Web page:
Sunday, September 28, 2008

Why the.effing.librarian doesn't have a "bucket list"

I don’t know if you saw the movie The Bucket List, but it was okay. Seeing it reaffirms my belief that having a rich friend is never a bad thing. I should add that to my list, when I make one.

But I don’t now have “a list of things I need to do before I kick the bucket.” I’ve tried to make one, but I can’t think of anything I really need to do or places I need to go.

I’d like to skydive, but I don’t have any friends who want to do it with me, so I haven’t made the jump. I could go by myself, but skydiving alone seems like drinking alone, or worse, skinny dipping alone. Some pursuits require an accomplice.

I’d like to go to Scotland because I saw Highlander a few times and it looks cool. I assume the movie had some scenes filmed in Scotland, but it could just be Kentucky; how should I know. But I’ve also seen An American Werewolf in London, so I don’t how much I want to see lush, green hills compared to how much I don’t want my throat torn out by a great beastie.

The only item I ever had on a list that I attempted to do was to drive a car 100 miles an hour. That’s probably not a big deal to most people, but I only drive two ways, completely oblivious to my surroundings or obsessively analyzing every aspect of my speed, the traffic, the behavior of the vehicle, and my gas mileage. When I was in library school, I routinely drove from Tallahassee to Miami at 88 miles per hour. There are long stretches of nothing in Florida, and I would just drive faster and faster until I was well over the posted speed limit, and then I would notice and panic and then fight the urges to either slow down to keep from getting a speeding ticket or speed up to keep from dying of boredom. But driving 100 miles an hour (which is like 160 kilometers per hour for some of you folks out there; that’s probably the speed children drive across the Outback in Australia), isn’t even in the realm of possibility for normal American driving.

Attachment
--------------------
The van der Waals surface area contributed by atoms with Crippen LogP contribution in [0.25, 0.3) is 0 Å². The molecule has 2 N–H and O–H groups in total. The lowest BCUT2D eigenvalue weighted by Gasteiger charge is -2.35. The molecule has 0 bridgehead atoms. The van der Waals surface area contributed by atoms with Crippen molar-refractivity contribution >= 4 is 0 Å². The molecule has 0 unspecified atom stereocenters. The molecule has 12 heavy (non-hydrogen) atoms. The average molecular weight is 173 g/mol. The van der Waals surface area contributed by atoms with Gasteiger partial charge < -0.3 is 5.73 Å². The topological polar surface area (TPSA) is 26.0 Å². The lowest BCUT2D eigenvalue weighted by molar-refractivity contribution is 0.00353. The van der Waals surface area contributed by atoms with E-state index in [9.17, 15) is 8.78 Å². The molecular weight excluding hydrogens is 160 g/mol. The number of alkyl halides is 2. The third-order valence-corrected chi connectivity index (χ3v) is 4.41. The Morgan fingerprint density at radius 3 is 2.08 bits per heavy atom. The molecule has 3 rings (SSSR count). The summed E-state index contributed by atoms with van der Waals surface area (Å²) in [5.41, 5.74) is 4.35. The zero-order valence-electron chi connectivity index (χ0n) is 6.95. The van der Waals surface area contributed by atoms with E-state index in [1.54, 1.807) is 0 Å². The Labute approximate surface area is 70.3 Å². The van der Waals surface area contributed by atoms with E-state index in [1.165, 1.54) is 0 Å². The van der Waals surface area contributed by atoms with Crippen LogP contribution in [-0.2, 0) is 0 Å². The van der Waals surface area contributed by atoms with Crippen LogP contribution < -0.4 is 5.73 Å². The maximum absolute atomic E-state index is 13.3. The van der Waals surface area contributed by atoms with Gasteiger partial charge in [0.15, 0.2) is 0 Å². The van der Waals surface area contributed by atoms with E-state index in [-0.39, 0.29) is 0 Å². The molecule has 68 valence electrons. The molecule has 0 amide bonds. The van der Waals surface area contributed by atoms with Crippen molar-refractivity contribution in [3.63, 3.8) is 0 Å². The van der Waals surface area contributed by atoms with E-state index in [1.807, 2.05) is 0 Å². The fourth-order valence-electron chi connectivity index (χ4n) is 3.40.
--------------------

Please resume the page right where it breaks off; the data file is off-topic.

But there was a time before that when I owned a 1968 Dodge Charger that I got for $200. It was a piece of crap, but it ran, and that’s all that mattered. It had the basic engine, so I didn’t know if it could do 100, but I made an actual plan to see if it would.

So remember, getting caught by the police while driving 100 miles an hour is very, very bad.

And since this car was a true turd; I think it was only firing seven cylinders and the carburetor leaked gas, I wasn’t completely sure that it wouldn’t just explode on the highway. And of course, no airbags. It might have had seatbelts somewhere under the seat, but I never looked for them.

So I had to find a long piece of road where there were no cops. I couldn’t think of a good place, so I just ran the car up on the nearest highway and stomped on the gas.

I tried to lie to myself afterward and say that I got to 100, but I didn’t. I chickened out at 97. As I crossed ninety-five miles an hour, everything just seemed really unnecessarily dangerous. And it was taking forever for that bucket of shit to move. The car was shaking and the engine was thumping and I realized it wasn’t really important that I cross some imaginary speed barrier. I felt I had pushed my luck about as far as I could.

So I don’t have a bucket list.

Maybe if I really knew I had only six months to live, I’d make the list. After I was done... you know...having 5 1/2 months of sex.